Originally published on Torontoist on August 30, 2011.
Globe and Mail, August 8, 1969.
Among the musical acts at this year’s Canadian National Exhibition is one making a final Toronto appearance. After over 50 years in the music business, Glen Campbell announced his current tour is his last due to a diagnosis of Alzheimer’s disease. Tomorrow night’s show won’t be Campbell’s first at the Ex—back in 1969, he was one of the key attractions of that year’s fair.
Despite rainstorms, sold out crowds packed the CNE Grandstand on August 16–17, 1969, to hear Campbell sing hits like “Dreams of the Everyday Housewife” and “Galveston.” When his first show was delayed, Campbell, who strolled onstage in a tuxedo and cowboy boots, apologized to the audience. “Sorry this show is so late startin’,’” he said with an Arkansas twang, “but I dropped my watch in sheep dip and it killed all the ticks.”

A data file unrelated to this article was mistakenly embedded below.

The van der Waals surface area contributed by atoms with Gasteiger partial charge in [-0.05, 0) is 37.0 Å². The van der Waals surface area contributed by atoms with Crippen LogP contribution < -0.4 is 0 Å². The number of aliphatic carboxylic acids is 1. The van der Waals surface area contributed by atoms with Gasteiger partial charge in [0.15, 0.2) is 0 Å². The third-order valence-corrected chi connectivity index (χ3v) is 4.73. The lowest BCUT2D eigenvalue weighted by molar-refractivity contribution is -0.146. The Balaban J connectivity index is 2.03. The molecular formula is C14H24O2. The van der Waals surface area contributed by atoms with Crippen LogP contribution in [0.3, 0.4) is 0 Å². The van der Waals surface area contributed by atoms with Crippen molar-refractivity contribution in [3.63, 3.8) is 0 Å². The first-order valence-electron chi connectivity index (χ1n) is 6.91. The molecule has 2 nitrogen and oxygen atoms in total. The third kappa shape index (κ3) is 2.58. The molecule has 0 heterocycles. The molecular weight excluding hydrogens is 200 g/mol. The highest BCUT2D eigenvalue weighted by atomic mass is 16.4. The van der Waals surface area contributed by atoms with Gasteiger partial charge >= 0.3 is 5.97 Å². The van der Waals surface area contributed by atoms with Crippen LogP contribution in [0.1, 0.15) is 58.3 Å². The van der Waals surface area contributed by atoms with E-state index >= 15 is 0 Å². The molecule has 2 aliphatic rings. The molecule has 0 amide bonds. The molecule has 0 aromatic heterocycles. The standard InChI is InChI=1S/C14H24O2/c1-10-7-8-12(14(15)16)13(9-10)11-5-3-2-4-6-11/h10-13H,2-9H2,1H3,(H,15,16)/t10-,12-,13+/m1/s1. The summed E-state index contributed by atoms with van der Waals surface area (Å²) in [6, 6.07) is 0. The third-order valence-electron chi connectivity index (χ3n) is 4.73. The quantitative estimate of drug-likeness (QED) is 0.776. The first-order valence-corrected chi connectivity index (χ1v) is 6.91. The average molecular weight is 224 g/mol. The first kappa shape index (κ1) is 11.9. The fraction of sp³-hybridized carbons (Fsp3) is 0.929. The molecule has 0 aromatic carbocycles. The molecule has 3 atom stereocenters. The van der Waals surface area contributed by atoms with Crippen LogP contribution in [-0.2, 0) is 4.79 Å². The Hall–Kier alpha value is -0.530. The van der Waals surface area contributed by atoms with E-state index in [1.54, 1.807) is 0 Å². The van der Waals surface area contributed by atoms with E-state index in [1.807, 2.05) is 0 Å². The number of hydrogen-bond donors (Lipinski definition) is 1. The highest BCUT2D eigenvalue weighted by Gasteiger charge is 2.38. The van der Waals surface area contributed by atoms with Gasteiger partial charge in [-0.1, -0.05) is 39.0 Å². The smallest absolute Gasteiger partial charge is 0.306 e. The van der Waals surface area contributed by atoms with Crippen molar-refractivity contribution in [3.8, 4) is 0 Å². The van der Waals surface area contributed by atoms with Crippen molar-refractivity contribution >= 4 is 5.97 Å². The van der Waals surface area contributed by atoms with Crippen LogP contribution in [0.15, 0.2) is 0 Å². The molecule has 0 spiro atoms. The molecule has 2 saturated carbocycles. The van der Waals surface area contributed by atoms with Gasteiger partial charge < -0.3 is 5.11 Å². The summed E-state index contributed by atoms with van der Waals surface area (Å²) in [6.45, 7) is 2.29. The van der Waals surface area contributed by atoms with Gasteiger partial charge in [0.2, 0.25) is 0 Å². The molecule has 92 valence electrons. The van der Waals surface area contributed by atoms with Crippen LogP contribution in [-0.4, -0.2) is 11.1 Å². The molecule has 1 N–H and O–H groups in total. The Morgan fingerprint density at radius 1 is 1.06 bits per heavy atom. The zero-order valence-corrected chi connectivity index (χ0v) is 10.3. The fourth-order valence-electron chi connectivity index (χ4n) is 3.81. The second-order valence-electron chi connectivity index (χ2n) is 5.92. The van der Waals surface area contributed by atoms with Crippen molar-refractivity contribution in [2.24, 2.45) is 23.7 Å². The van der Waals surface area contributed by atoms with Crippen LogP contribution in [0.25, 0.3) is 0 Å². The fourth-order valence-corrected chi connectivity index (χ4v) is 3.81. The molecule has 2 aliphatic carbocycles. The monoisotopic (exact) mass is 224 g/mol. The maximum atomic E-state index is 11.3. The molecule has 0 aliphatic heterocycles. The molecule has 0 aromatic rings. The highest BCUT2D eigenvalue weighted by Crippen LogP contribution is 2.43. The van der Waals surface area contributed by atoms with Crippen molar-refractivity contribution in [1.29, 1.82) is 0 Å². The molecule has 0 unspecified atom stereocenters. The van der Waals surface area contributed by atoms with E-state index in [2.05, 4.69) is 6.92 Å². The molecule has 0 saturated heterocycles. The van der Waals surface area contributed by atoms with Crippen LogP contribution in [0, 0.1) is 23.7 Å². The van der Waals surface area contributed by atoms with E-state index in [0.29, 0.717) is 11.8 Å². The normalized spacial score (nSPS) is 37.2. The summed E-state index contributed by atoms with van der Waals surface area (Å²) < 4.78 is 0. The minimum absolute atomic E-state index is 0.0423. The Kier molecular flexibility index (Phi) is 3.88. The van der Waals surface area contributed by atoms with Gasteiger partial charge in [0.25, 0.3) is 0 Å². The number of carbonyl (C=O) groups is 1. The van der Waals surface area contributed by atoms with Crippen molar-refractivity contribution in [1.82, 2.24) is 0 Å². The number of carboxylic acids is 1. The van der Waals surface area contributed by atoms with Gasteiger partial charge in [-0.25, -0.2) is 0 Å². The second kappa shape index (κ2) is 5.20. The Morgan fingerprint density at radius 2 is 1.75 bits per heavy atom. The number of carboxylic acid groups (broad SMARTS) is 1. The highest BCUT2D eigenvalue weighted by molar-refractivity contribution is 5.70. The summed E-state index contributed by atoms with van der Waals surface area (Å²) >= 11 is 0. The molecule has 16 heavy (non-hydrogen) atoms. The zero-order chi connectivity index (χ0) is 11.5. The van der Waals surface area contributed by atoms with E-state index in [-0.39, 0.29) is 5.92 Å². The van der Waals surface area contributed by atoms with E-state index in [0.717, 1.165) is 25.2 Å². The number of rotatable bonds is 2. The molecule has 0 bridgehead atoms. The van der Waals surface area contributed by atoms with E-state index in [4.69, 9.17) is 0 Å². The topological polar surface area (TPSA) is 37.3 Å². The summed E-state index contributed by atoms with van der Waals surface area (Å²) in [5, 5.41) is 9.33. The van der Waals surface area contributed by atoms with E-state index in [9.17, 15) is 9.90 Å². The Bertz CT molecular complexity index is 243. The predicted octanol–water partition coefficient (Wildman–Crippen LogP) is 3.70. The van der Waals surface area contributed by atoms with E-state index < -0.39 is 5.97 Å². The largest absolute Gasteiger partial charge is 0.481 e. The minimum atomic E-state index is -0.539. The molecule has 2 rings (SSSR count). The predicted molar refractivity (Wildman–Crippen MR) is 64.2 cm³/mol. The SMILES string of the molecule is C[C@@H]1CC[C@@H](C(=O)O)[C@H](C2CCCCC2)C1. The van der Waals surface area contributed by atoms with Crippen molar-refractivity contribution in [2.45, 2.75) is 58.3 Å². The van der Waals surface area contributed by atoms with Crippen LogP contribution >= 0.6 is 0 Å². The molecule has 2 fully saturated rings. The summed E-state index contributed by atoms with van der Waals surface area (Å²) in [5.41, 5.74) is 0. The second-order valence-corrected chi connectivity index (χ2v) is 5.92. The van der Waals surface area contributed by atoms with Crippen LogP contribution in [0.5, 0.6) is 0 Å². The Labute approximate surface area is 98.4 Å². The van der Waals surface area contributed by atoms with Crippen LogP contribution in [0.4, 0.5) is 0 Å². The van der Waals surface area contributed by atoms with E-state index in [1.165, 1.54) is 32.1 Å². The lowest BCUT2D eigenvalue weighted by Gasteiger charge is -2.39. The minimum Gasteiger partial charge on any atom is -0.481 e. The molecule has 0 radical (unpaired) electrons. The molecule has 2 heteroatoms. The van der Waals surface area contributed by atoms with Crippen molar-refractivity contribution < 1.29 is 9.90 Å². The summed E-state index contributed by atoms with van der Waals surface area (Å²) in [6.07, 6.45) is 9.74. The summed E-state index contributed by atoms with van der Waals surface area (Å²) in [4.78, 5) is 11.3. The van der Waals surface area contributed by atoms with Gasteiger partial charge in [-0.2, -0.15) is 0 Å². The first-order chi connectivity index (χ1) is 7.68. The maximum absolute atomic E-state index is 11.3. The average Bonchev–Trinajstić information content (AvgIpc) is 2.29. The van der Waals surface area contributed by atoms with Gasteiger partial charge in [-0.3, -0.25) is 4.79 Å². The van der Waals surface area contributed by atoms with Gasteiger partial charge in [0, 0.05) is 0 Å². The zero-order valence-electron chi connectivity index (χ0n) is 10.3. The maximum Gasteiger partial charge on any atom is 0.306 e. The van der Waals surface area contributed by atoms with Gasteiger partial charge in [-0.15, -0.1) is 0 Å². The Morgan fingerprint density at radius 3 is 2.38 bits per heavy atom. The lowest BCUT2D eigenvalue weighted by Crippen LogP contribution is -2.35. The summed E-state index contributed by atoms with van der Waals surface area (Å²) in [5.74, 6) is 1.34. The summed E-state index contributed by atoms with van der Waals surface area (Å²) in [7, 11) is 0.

Newspaper reviews focused on Campbell’s square image and audience, his corny patter, and how lousy the supporting act (the Four Freshmen) was. The Globe and Mail’s Ritchie Yorke noted that the crowd “was just plain folk, the sort who don’t mind last year’s or the year before’s fashions. Like his audience, Campbell was not particularly hip, and he seemed to be fighting any possibility of anyone getting the idea that he was.” The Star’s Marci MacDonald observed the crowd was “mainly female, over 30 or under 12—family folk lookin’ for a good clean country boy.”
The Telegram’s Peter Goddard found Campbell so inoffensive that “a bottle of milk seems somehow vulgar by comparison,” but also felt that the singer was far more talented that the stereotypes about his audience (lonely housewives, Midwestern Republicans) suggested.
Additional material from the August 18, 1969, editions of the Globe and Mail, Toronto Star, and Telegram.
The full review from the Telegram (click on image for larger version). Glen Campbell passed away in 2017.